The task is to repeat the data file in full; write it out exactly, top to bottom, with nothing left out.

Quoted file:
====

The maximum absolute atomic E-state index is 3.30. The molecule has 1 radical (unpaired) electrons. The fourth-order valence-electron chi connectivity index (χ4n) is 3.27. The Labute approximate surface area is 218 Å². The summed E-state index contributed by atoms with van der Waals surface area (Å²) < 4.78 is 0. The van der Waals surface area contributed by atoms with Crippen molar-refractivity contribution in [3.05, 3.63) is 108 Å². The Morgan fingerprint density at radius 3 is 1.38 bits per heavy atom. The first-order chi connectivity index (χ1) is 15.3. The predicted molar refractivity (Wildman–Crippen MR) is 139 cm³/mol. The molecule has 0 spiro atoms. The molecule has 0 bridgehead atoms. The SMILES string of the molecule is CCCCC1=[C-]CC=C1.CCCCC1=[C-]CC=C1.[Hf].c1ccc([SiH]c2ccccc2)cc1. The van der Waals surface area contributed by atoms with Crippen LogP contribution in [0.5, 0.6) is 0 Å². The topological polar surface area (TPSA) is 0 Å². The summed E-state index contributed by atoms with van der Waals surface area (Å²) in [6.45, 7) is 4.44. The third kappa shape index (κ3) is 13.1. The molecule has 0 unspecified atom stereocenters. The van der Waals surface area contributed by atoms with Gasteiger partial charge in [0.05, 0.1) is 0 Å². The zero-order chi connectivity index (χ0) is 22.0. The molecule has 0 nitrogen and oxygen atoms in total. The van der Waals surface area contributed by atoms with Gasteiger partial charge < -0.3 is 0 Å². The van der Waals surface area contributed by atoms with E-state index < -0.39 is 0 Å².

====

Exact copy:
The maximum absolute atomic E-state index is 3.30. The molecule has 1 radical (unpaired) electrons. The fourth-order valence-electron chi connectivity index (χ4n) is 3.27. The Labute approximate surface area is 218 Å². The summed E-state index contributed by atoms with van der Waals surface area (Å²) < 4.78 is 0. The van der Waals surface area contributed by atoms with Crippen molar-refractivity contribution in [3.05, 3.63) is 108 Å². The Morgan fingerprint density at radius 3 is 1.38 bits per heavy atom. The first-order chi connectivity index (χ1) is 15.3. The predicted molar refractivity (Wildman–Crippen MR) is 139 cm³/mol. The molecule has 0 spiro atoms. The molecule has 0 bridgehead atoms. The SMILES string of the molecule is CCCCC1=[C-]CC=C1.CCCCC1=[C-]CC=C1.[Hf].c1ccc([SiH]c2ccccc2)cc1. The van der Waals surface area contributed by atoms with Crippen LogP contribution in [0.5, 0.6) is 0 Å². The topological polar surface area (TPSA) is 0 Å². The summed E-state index contributed by atoms with van der Waals surface area (Å²) in [6.45, 7) is 4.44. The third kappa shape index (κ3) is 13.1. The molecule has 0 unspecified atom stereocenters. The van der Waals surface area contributed by atoms with Gasteiger partial charge in [0.05, 0.1) is 0 Å². The zero-order chi connectivity index (χ0) is 22.0. The molecule has 0 nitrogen and oxygen atoms in total. The van der Waals surface area contributed by atoms with Gasteiger partial charge < -0.3 is 0 Å². The van der Waals surface area contributed by atoms with E-state index < -0.39 is 0 Å².